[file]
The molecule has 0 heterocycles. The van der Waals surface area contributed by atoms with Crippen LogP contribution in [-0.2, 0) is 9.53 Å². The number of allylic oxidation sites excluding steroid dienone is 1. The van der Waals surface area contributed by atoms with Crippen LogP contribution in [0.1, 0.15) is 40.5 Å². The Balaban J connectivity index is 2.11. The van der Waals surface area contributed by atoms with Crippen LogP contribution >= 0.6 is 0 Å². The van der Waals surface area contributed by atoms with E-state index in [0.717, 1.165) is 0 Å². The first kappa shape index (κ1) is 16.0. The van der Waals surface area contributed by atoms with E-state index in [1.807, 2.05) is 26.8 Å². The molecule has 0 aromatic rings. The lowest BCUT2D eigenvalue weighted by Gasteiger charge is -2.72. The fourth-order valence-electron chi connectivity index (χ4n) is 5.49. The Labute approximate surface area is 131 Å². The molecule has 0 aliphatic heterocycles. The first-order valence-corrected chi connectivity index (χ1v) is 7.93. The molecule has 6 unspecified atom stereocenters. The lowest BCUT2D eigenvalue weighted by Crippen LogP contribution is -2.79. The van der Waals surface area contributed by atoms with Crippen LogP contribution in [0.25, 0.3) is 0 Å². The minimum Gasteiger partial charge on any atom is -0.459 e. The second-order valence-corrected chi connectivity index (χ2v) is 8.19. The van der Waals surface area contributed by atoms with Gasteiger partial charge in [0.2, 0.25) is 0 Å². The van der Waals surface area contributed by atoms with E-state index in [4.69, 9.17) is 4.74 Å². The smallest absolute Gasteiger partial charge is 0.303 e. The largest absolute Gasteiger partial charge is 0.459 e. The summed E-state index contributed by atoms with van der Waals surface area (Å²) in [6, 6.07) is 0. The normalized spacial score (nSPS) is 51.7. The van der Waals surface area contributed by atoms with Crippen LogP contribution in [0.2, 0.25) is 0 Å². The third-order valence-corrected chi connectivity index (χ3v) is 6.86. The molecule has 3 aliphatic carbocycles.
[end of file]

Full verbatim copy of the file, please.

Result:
The molecule has 0 heterocycles. The van der Waals surface area contributed by atoms with Crippen LogP contribution in [-0.2, 0) is 9.53 Å². The number of allylic oxidation sites excluding steroid dienone is 1. The van der Waals surface area contributed by atoms with Crippen LogP contribution in [0.1, 0.15) is 40.5 Å². The Balaban J connectivity index is 2.11. The van der Waals surface area contributed by atoms with Crippen LogP contribution >= 0.6 is 0 Å². The van der Waals surface area contributed by atoms with E-state index in [0.717, 1.165) is 0 Å². The first kappa shape index (κ1) is 16.0. The van der Waals surface area contributed by atoms with E-state index in [1.807, 2.05) is 26.8 Å². The molecule has 0 aromatic rings. The lowest BCUT2D eigenvalue weighted by Gasteiger charge is -2.72. The fourth-order valence-electron chi connectivity index (χ4n) is 5.49. The Labute approximate surface area is 131 Å². The molecule has 0 aliphatic heterocycles. The first-order valence-corrected chi connectivity index (χ1v) is 7.93. The molecule has 6 unspecified atom stereocenters. The lowest BCUT2D eigenvalue weighted by Crippen LogP contribution is -2.79. The van der Waals surface area contributed by atoms with Crippen LogP contribution in [0.25, 0.3) is 0 Å². The minimum Gasteiger partial charge on any atom is -0.459 e. The second-order valence-corrected chi connectivity index (χ2v) is 8.19. The van der Waals surface area contributed by atoms with Gasteiger partial charge in [0.2, 0.25) is 0 Å². The van der Waals surface area contributed by atoms with E-state index in [4.69, 9.17) is 4.74 Å². The smallest absolute Gasteiger partial charge is 0.303 e. The largest absolute Gasteiger partial charge is 0.459 e. The summed E-state index contributed by atoms with van der Waals surface area (Å²) in [6, 6.07) is 0. The normalized spacial score (nSPS) is 51.7. The van der Waals surface area contributed by atoms with Crippen LogP contribution in [0.2, 0.25) is 0 Å². The third-order valence-corrected chi connectivity index (χ3v) is 6.86. The molecule has 3 aliphatic carbocycles.